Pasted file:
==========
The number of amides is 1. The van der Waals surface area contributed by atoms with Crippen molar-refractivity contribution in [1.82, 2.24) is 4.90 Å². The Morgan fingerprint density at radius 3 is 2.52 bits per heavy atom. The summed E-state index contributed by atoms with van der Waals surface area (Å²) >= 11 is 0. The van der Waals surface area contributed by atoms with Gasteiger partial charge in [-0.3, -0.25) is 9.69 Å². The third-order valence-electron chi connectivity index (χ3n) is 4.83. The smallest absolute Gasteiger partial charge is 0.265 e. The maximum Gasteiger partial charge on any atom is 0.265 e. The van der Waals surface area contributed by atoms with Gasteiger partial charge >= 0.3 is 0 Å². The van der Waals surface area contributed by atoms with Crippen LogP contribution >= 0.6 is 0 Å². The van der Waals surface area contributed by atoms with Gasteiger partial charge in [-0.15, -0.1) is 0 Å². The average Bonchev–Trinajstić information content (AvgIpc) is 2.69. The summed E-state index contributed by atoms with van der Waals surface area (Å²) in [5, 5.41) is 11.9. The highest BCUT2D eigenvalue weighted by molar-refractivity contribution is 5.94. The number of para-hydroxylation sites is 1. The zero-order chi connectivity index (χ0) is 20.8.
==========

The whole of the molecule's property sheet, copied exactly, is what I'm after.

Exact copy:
The number of amides is 1. The van der Waals surface area contributed by atoms with Crippen molar-refractivity contribution in [1.82, 2.24) is 4.90 Å². The Morgan fingerprint density at radius 3 is 2.52 bits per heavy atom. The summed E-state index contributed by atoms with van der Waals surface area (Å²) >= 11 is 0. The van der Waals surface area contributed by atoms with Gasteiger partial charge in [-0.3, -0.25) is 9.69 Å². The third-order valence-electron chi connectivity index (χ3n) is 4.83. The smallest absolute Gasteiger partial charge is 0.265 e. The maximum Gasteiger partial charge on any atom is 0.265 e. The van der Waals surface area contributed by atoms with Gasteiger partial charge >= 0.3 is 0 Å². The van der Waals surface area contributed by atoms with Crippen LogP contribution >= 0.6 is 0 Å². The van der Waals surface area contributed by atoms with Gasteiger partial charge in [-0.15, -0.1) is 0 Å². The average Bonchev–Trinajstić information content (AvgIpc) is 2.69. The summed E-state index contributed by atoms with van der Waals surface area (Å²) in [5, 5.41) is 11.9. The highest BCUT2D eigenvalue weighted by molar-refractivity contribution is 5.94. The number of para-hydroxylation sites is 1. The zero-order chi connectivity index (χ0) is 20.8.